Icy weather causes N.H. outages

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CONCORD, N.H. (AP) – Thousands of New Hampshire homes and businesses were without power Tuesday and more outages were likely with strong winds blowing ice-laden limbs.

The ice storm left more than 50,000 homes and businesses without electricity overnight Monday. Line crews worked to reduce the number to about 12,300 by late Tuesday night, even though they were facing a tough day.

The area still most affected by Monday’s ice storm stretches from the Manchester area in the north, to Nashua in the south, to Keene in the west.

Public Service Company of New Hampshire, the state’s largest utility, said it expects that the bulk of customers in the southern part of the state will have power restored by mid-evening Wednesday.

“For customers in the greater Keene/Monadnock region, hit very hard by the ice storm, it could take well into Thursday before power is restored,” utility spokeswoman Mary-Jo Boisvert said in a statement.

She said since the start of the storm on Monday, crews have repaired about 575 of the 880 individual problem areas reported.

Earlier, PSNH said the main challenge was dealing with the sub-zero temperatures overnight and ridding the power lines of ice-draped trees.

At Unitil, spokeswoman Stephanye Schuyler said 5,500 homes and businesses lost power, mostly in the Seacoast area. By Tuesday night, 900 customers, mostly in Kingston, Plaistow, Atkinson and Danville, were out of service.

“We are concerned about those winds,” said Schuyler.

She said even if the temperatures rise, more outages could come as ice melts and falls onto power lines.

“It’s the kind of storm where you can’t win,” she said.

In the Salem area, National Grid said it was working Tuesday to restore power to about 500 customers, down from about 5,700.

And the New Hampshire Electric Cooperative reported about 300 members still without power Tuesday morning, down from a high of about 1,000, mostly in the Raymond area.

Scores of school districts either called off classes Tuesday or delayed opening.

The outages were concentrated in the southern and southwestern parts of the state, where a mix of sleet, snow and freezing rain coated roads, trees and power lines with ice.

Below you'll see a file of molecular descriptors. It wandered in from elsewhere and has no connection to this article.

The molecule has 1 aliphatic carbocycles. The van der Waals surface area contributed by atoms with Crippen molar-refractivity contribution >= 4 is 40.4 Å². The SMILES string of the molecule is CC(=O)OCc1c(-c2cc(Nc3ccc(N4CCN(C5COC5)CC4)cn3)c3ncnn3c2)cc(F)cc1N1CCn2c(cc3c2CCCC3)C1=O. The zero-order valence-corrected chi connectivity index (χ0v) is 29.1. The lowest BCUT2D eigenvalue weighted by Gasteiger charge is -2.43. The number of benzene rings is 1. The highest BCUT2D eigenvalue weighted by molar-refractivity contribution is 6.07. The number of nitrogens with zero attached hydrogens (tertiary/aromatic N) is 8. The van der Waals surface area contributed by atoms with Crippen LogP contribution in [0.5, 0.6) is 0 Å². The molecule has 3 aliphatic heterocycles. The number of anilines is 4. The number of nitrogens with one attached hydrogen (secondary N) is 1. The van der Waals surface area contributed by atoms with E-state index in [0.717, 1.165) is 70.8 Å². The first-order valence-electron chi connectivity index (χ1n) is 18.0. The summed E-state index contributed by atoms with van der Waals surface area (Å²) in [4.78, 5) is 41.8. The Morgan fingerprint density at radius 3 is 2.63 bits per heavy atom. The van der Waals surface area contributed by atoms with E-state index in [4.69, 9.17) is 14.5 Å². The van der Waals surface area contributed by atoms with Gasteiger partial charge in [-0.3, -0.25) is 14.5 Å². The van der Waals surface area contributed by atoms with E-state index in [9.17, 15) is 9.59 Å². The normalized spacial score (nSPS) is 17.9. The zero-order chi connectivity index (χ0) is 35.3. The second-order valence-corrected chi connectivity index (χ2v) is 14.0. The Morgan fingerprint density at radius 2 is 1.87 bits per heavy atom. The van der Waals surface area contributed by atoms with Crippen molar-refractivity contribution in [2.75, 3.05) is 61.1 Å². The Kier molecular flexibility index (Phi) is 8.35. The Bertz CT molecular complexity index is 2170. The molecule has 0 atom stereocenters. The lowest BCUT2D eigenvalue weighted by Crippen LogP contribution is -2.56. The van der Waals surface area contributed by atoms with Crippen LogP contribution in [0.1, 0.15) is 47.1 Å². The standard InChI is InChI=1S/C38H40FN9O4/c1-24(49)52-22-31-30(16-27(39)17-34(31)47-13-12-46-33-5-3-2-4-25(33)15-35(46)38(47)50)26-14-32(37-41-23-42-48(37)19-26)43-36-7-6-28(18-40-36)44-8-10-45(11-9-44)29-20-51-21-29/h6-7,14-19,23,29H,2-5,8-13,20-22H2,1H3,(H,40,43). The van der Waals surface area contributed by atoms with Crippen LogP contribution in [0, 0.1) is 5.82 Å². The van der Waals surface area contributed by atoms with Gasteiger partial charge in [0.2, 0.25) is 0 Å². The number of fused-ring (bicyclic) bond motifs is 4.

Most of the outages were in the Manchester and Nashua areas, where vehicles sliding off icy roads hit utility poles and tree branches fell on power lines. The towns of Derry, Londonderry, Hudson and Windham also were affected, as was the Seacoast region.

In Nashua, the Red Cross opened a regional emergency shelter at the Nashua South High School. Some residents of a Hollis mobile home park that lost power stayed for the night. Five people stayed overnight at a shelter in Londonderry.

The weather also affected air travel, causing delays for airplanes to be deiced at Manchester-Boston Regional Airport, and canceling some flights. Travelers arriving from warmer locations Monday had a rude welcome and had to chisel their way into cars that were coated with up to a half inch of ice.

It snowed in the North Country, leaving 8 inches in Dixville Notch, 6 inches in Columbia, 5 inches in Colebrook, and 2 inches in North Conway. Ski areas and northern businesses dependent on snowmobiling received some accumulation before the snow turned into sleet. Bretton Woods reported 3.5 inches, Waterville Valley and Cannon Mountain had 3 inches, and Attitash and Loon Mountain reported 2 inches.

On Tuesday night, arctic air is expected to settle into New England, bringing the coldest temperatures yet over New Hampshire, with readings dropping into single digits and below. Forecasters expect it to stay cold through Wednesday night before warming on Thursday.

AP-ES-01-16-07 2317EST

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